Newspaper article International New York Times

Airports for More Than Taking off ; with Asia in the Lead, Competition Grows to Offer the Best Experience

Newspaper article International New York Times

Airports for More Than Taking off ; with Asia in the Lead, Competition Grows to Offer the Best Experience

Article excerpt

While American airports have improved significantly in the past 25 years, surveys of global travelers show that most top-rated airports are in Asia.

As major airports around the world scramble to brand themselves as luxury entities rather than mere transportation centers, some have adopted a star-ranking system, like hotels. It was inevitable.

Munich Airport, calling itself "Bavaria's gateway to the world," boasts that it has become "Europe's first five-star airport." The five-star distinction was awarded in mid-March to the German airport and four other international airports by the London air-travel research firm Skytrax, based on surveys completed by more than 13 million fliers in 2014.

Modern airports' positioning themselves in a firmament usually occupied by stylish hotels is an indication of how far the concept of airport-as-brand has come in the last 25 years. What used to be utilitarian -- a place to grab a magazine, a candy bar or beer and get on or off a plane -- has become far more elaborate, with amenities at many airports, including art galleries, interior gardens, theaters, mall-like concourses filled with shops and restaurants and, in some foreign airports, exotic experiences.

"Have you flown through the Kuala Lumpur airport?" said Sharon M. Schweitzer, a business traveler who lectures on intercultural communication. "When you get to that airport you have this experience of going into a rain-forest-like setting. The Singapore airport is another example. They have a butterfly garden, a sunflower garden, an area where children can paint; they have movie theaters."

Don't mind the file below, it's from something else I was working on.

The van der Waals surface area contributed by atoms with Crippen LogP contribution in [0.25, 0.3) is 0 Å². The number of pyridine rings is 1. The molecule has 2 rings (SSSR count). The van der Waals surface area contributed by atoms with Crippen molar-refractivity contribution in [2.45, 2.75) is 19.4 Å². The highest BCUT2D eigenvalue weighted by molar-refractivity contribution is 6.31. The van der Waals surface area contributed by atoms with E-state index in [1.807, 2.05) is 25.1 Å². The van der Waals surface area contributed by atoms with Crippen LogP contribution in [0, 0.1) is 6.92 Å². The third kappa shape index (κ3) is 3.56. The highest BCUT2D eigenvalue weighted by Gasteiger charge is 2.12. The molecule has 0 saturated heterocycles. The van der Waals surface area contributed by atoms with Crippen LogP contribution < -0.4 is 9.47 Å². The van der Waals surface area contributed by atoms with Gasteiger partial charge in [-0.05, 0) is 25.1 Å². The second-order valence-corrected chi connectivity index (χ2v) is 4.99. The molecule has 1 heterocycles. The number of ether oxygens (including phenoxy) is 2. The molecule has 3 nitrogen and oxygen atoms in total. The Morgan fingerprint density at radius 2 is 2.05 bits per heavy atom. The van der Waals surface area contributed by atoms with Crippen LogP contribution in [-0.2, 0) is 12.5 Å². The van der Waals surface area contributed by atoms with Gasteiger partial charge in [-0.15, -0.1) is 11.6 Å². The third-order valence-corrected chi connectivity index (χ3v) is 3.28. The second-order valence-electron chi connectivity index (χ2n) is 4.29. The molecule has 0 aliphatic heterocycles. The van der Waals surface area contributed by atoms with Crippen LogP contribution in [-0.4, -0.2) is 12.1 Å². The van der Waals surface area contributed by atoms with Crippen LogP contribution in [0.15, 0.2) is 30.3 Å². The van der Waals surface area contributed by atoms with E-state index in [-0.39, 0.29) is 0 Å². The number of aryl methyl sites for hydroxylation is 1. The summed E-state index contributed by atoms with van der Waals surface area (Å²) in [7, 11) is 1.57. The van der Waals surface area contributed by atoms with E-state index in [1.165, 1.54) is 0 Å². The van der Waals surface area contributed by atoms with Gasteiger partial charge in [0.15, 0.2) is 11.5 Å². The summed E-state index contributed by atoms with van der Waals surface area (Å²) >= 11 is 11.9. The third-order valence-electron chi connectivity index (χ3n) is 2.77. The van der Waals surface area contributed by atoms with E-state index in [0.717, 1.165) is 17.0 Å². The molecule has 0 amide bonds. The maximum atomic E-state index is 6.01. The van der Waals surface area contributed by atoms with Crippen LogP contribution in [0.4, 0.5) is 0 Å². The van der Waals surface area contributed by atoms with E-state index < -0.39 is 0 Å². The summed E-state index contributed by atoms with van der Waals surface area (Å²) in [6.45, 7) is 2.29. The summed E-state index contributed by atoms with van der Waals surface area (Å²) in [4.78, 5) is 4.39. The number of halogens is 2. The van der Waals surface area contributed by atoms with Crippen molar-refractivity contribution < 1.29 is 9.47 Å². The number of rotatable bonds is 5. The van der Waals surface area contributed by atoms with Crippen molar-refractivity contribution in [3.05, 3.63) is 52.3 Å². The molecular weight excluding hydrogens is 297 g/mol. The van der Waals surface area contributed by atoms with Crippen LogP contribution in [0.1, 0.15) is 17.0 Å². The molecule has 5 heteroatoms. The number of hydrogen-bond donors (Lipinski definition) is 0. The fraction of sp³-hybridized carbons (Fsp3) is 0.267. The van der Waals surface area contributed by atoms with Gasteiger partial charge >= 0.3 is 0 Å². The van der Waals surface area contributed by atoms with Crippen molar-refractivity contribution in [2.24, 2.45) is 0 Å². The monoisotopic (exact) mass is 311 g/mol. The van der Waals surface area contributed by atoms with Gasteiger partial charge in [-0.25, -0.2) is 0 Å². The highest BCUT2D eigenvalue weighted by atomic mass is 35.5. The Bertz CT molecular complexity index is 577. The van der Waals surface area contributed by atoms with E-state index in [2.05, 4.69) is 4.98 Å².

Business travelers who fly mostly to airports in the United States might be amazed by this array of attractions -- Incheon International Airport in Seoul, South Korea, even has a 330-yard golf driving range. But across the board, in the United States and abroad, seasoned travelers generally concur that airports have improved significantly in the last quarter-century, as facilities have expanded and terminals have been modernized to generate local revenue.

And that presents a paradox, with airports becoming more attractive and comfortable for all, even as airline service and amenities have steadily deteriorated in recent years, except for those lucky passengers flying in the highest priced luxury seats in the front of the plane on international routes.

Local governmental entities typically manage airports as showcases to bolster regional economic growth. But airlines fly planes strictly in ways and along the routes dictated by the bottom line.

Since 2008, airports in the United States have committed $52 billion to capital improvement projects, many still underway. Globally, $385 billion worth of projects are in progress, led by China and the Middle East, according to estimates by CAPA Center for Aviation, a research organization.

Surveys of global travelers show that most top-rated airports are in Asia. Of the top five on the Skytrax 2015 list of the world's best 100 airports, Singapore Changi is No.1, followed by Seoul Incheon, Munich, Hong Kong International and Tokyo Haneda International. Airports in the United States do not appear in the top 25, though the Cincinnati, Denver and San Francisco airports are in the top 40.

The American airport industry says it needs more federal tax money for capital improvements to keep pace with those at foreign airports, especially to attract more international business travel, which accounts for 15 percent of all arriving air passengers in the United States. In a speech last year, Kevin M. Burke, the president of the trade group Airports Council International, North America, said airports in the United States were "at the breaking point" in struggling to finance the $75. …

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